In medical research, animal-based experiments have thus far been a necessary evil. Fraunhofer researchers have developed a highly promising alternative, however: They are developing a mini-organism inside a chip. This way, complex metabolic processes within the human body can be analyzed realistically. No one wishes to dispense with the blessings of modern medicine, which took […]

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Computer model explains how animals select actions with rewarding outcomes

Scientists from the universities of Manchester and Sheffield have developed a computer model charting what happens in the brain when an action is chosen that leads to a reward. The model could provide new insights into the mechanisms behind motor disorders such as Parkinson’s Disease. It may also shed light on conditions involving abnormal learning, […]

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First contracting human muscle grown in laboratory

The lab-grown tissue should soon allow researchers to test new drugs and study diseases in functioning human muscle outside of the human body. The study was led by Nenad Bursac, associate professor of biomedical engineering at Duke University, and Lauran Madden, a postdoctoral researcher in Bursac’s laboratory. It appears January 13 in the open-access journal […]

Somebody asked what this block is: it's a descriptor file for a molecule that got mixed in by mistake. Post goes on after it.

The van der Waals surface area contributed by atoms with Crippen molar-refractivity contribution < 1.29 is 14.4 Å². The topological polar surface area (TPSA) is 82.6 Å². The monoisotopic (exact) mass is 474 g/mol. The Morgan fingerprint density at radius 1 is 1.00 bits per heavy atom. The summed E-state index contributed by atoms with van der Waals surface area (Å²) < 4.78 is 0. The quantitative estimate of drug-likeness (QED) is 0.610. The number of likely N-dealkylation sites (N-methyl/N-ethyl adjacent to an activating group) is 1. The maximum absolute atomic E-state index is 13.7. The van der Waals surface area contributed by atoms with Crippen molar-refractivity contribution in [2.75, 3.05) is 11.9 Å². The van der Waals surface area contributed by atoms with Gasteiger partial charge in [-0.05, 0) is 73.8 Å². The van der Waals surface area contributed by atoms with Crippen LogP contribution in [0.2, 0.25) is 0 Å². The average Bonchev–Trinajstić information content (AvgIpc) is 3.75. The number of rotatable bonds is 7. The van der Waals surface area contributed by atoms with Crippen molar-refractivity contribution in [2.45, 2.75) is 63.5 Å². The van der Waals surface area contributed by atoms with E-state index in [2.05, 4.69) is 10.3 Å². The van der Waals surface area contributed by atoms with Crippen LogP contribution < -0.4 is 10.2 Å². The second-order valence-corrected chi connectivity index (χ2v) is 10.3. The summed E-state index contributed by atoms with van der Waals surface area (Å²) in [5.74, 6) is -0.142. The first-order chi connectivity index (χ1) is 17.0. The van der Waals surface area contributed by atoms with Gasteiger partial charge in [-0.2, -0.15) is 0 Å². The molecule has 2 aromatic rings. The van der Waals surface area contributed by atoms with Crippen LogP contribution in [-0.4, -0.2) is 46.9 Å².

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Bio-inspired bleeding control: Synthesized platelet-like nanoparticles created

Stanching the free flow of blood from an injury remains a holy grail of clinical medicine. Controlling blood flow is a primary concern and first line of defense for patients and medical staff in many situations, from traumatic injury to illness to surgery. If control is not established within the first few minutes of a […]

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Improving breast cancer chemo by testing patient’s tumors in a dish

One of the tragic realities of cancer is that the drugs used to treat it are highly toxic and their effectiveness varies unpredictably from patient to patient. However, a new “tumor-in-a-dish” technology is poised to change this reality by rapidly assessing how effective specific anti-cancer cocktails will be on an individual’s cancer before chemotherapy begins. […]

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* Nobel for microscopy that reveals inner world of cells

Fluorescence microscopy reveals a protein network in a mammalian cell. Ever since the seventeenth century, when the early microbiologist Antonie van Leeuwenhoek focused light through lenses and marvelled at the cells that swam before his eyes, microscopes have opened up new vistas of discovery. This year, the Nobel Prize in Chemistry went to three scientists […]

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* A new microscopy technique yields resolution an order of magnitude better than previously possible.